25 Years On: U2’s Zooropa Revisited

Julian Marszalek reckons the stadium bestriding rock band's eighth album is an often overlooked gem in their back catalogue

Having delayed their Glastonbury appearance by a year thanks to a back injury sustained by Bono – not, as some wag had it, by carrying the weight of the world on his frail shoulders – the sense of anticipation, for this writer at least, at the famed Pyramid stage soon dissipated into one of disappointment as U2’s set progressed through a rain-sodden Friday night. Glastonbury 2011 was a performance from a nervous band looking for all the world as if they were merely dipping their toes into the water of playing live rather than diving in to the spirited performance that they’d built so much of their reputation on. Perhaps it was the heralded protest that had been planned against their tax-efficient affairs, maybe it was the fact they were playing on someone else’s turf but, viewing their set from in front of the mixing desk, this didn’t feel like a band ready to take on all comers. This felt safe and measured and any notions of chances being taken were soon blown away with the rain the came down on Worthy Farm.

Tellingly, the opening five numbers delved deep into 1991’s Achtung Baby, an album that was to be re-issued later in the year with the full 20th anniversary fanfare. Adventurous on its release, this was a record that summed up the feel of the new eclecticism of the early 90s in the wake of rave’s first heady flush. With ecstasy culture going overground and being co-opted by the mainstream, Achtung Baby fused rock with loops, dance beats, drugs and industrial music. Moreover, the album hitched its wagon to the colossal social and political tectonic shifts that were shaking the world in the aftermath of the Thatcher-Reagan years. A period of seismic changes, the Iron Curtain fell as the Soviet Union collapsed, Eastern Bloc counties seized the chance for self-determination as the Balkans descended into war while in South Africa Nelson Mandela finally reached the end of his long walk to freedom and the first Gulf War unfolded on our TV screens. Elsewhere, the information superhighway was beginning to usher in the first flow of traffic that would alter the way that information was to be consumed. Musically, the two-pronged attack from Nirvana’s Nevermind and Primal Scream’s Screamadelica as well as REM’s storming of the international charts with Out Of Time ushered in a period that demanded you forgot everything you thought you knew.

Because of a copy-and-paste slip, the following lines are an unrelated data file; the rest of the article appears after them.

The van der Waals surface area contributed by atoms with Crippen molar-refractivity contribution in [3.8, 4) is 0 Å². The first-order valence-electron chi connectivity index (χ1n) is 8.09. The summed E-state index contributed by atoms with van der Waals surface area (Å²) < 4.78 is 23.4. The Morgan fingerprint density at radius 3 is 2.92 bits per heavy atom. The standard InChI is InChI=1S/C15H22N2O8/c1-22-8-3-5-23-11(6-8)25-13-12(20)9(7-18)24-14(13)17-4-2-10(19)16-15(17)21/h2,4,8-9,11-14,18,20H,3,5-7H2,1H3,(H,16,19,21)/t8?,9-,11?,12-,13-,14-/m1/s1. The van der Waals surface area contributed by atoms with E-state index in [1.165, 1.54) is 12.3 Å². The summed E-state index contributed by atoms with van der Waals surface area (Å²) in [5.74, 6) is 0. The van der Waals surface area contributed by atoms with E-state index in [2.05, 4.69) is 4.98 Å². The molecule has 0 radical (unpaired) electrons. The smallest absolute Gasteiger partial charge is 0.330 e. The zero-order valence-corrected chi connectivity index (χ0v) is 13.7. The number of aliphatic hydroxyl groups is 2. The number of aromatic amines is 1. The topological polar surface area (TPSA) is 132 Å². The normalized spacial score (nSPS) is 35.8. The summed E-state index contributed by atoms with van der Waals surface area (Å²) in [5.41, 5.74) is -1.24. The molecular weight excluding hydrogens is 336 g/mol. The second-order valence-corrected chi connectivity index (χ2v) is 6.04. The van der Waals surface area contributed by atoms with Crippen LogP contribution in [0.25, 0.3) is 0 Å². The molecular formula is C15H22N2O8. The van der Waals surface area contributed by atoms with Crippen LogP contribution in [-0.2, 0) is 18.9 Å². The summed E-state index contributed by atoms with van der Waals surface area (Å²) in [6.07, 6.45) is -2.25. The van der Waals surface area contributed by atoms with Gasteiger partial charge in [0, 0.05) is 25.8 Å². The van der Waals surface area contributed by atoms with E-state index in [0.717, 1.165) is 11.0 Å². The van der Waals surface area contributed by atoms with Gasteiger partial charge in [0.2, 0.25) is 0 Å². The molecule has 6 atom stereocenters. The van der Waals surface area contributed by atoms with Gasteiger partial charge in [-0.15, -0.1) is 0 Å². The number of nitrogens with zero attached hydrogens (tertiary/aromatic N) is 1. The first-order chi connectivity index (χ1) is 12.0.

Embarking on the Zoo TV tour in 1992, U2 changed the notion of what a stadium gig could be about. The packing of stadiums by rock bands, many of whom should have been put out to pasture, in the wake of Live Aid in the mid-80s, ensured that the medium became more about the event and simple entertainment rather than challenging the trappings of the outside world by transporting you to a universe at odds with perceived reality. Playing on a stage resembling some kind of cyber urban landscape, the production was characterised by TV screens, video walls, information overload, news bulletins and satire while the band themselves shook off the earnest rags that had clothed them in the previous decade to drape themselves in glamour, sleaze and irony. Though they may have stopped exposing their collective breast so their audience could feel the warmth of their sincerity, U2 nonetheless still had something to say even if the medium of their message had changed.